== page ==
A few years ago, Virginia Republicans passed a developer friendly bill mandating that each locality designate an “urban development area” in which medium-density construction would be permitted. It doesn’t require that higher density structures actually be built, but it does require that they be permitted. Similarly, it doesn’t require that mixed-use development be built, but it does require that it be permitted. Naturally, a conservative Virginia state legislator has teamed up with a local Tea Party group is looking to overturn this and has founded an outfit called the Campaign for Liberty in defense of stringent development restrictions.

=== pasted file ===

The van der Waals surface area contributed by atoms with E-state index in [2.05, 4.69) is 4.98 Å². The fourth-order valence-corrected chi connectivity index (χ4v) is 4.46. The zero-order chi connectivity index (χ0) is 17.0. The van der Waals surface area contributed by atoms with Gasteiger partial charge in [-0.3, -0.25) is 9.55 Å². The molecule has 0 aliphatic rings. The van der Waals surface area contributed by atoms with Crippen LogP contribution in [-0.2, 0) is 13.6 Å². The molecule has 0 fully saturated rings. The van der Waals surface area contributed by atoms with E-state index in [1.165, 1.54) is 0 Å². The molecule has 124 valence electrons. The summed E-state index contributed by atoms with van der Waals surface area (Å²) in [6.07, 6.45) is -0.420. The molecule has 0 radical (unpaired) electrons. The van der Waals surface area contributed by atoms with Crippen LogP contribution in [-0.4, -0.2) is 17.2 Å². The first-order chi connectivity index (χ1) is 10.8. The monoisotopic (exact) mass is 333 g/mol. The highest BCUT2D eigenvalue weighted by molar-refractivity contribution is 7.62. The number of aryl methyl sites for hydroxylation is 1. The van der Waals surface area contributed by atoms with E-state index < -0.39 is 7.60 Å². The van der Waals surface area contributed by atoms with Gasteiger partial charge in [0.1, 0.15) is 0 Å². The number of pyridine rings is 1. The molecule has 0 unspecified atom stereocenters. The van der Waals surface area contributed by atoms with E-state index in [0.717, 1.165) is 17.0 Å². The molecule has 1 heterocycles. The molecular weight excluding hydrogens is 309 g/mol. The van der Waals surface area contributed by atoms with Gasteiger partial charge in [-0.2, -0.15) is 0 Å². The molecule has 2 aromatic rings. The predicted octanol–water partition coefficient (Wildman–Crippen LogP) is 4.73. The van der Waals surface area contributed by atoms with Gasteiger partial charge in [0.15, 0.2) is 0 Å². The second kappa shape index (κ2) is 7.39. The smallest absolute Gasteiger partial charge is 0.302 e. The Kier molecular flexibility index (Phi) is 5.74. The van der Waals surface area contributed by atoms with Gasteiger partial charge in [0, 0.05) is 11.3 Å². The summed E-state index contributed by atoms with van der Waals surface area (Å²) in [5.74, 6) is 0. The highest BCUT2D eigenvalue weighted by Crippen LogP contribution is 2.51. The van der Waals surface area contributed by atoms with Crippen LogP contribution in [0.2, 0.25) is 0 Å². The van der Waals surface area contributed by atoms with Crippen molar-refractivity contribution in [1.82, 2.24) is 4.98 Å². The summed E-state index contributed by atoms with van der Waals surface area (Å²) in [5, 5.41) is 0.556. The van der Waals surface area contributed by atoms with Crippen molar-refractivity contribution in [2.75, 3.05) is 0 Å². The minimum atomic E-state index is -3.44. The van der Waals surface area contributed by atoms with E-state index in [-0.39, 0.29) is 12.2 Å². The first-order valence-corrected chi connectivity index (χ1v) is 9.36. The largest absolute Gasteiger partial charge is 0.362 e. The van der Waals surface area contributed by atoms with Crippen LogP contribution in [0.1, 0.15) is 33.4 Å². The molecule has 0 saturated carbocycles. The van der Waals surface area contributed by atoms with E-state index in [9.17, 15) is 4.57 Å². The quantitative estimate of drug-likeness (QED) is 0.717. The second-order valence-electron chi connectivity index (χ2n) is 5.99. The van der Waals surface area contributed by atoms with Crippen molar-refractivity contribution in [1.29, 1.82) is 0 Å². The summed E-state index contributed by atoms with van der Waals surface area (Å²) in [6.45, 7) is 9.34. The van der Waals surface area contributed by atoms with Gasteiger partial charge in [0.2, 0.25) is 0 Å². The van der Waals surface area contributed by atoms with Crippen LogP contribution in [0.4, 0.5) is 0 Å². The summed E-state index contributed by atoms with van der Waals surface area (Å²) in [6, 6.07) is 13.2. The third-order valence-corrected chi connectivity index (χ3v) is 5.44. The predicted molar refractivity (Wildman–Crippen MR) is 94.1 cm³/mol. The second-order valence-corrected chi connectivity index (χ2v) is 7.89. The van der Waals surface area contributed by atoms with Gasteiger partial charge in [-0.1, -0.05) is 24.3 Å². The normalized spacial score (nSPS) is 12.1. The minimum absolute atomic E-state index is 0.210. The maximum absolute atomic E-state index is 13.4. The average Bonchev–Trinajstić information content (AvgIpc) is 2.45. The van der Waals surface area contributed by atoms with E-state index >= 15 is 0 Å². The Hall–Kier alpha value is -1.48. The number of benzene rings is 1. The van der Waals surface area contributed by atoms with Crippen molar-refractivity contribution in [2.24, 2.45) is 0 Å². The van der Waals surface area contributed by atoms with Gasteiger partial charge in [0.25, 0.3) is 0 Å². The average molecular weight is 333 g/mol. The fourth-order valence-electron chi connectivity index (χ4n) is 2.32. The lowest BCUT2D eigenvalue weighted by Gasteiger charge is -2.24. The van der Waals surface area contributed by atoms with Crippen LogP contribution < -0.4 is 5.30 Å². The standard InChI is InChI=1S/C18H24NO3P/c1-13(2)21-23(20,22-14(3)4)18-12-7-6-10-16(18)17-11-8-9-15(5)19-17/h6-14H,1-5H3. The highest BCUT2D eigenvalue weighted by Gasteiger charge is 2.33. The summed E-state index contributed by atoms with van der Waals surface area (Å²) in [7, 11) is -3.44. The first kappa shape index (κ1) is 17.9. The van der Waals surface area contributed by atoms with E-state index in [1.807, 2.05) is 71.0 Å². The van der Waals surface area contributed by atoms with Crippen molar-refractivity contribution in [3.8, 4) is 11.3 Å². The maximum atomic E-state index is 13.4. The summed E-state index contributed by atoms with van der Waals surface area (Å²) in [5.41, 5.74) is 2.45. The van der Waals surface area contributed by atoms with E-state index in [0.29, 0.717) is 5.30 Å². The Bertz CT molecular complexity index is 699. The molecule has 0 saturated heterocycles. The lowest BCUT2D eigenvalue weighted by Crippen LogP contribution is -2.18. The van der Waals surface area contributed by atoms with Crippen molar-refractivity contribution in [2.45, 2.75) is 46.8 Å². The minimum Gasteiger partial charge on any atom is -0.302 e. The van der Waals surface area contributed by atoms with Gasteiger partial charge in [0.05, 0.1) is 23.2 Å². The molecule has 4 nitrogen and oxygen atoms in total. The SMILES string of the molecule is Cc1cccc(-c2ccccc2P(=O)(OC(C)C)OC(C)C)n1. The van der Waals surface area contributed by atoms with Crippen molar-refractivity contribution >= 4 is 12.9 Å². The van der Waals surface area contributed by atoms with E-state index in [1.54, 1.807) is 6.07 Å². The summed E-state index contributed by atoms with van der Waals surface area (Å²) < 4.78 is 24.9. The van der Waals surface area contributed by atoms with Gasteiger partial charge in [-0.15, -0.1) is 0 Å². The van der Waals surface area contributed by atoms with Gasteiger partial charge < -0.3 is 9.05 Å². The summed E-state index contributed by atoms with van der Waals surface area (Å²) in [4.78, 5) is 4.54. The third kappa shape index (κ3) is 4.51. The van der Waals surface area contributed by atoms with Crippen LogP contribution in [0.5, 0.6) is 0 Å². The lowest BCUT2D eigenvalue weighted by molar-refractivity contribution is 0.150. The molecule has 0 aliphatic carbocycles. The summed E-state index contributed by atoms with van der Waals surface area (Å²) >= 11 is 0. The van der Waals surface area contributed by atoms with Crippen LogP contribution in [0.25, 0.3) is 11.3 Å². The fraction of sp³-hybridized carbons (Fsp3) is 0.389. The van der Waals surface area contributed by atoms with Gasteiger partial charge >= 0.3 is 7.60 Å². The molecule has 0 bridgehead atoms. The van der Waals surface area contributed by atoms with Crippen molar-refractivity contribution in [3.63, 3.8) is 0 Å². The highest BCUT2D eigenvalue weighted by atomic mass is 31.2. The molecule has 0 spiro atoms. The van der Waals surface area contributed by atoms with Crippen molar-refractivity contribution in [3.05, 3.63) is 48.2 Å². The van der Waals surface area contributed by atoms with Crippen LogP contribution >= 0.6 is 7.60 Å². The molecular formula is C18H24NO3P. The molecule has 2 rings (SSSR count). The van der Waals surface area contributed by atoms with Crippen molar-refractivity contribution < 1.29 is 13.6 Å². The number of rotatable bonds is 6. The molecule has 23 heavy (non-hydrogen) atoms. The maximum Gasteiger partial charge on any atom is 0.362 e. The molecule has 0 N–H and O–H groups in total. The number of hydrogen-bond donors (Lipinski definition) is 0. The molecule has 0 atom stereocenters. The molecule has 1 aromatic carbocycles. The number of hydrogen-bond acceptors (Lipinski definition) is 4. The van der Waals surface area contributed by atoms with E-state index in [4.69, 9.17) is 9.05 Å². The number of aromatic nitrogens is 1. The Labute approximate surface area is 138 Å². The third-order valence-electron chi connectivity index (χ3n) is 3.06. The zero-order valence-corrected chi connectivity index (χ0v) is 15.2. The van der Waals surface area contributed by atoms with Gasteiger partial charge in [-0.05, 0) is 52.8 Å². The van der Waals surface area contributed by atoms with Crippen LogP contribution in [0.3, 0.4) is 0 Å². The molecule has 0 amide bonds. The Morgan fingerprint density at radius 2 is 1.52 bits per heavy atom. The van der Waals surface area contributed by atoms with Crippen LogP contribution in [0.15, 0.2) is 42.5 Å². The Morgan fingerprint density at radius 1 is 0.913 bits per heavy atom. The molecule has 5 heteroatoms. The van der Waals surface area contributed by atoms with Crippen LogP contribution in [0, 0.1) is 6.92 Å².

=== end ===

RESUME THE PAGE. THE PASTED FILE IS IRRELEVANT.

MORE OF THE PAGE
Stephen Smith, who has a good post on this, seems surprised. But there’s really nothing surprising about it. Freedom-talk is an important influence in American rhetoric, but it—and especially its self-consciously antiquarian cousin liberty-talk—has nothing to do with any analytically respectable conception of freedom. It has to do with safeguarding the perceived self-interest, lifestyle, and social status of the right sort of people. This is a country where the free market position is that for-profit colleges should have a right to unrestricted government subsidies. So why shouldn’t “liberty” mean the liberty of rich suburbanites to ban medium-density construction? Here’s a group of people being forced to do something they don’t like and they don’t like being forced to accept urbanization any more than conservatives like being forced to let gay couples get married or the conservatives of yore liked being forced to integrate the Montgomery bus system. Change feels coercive to people.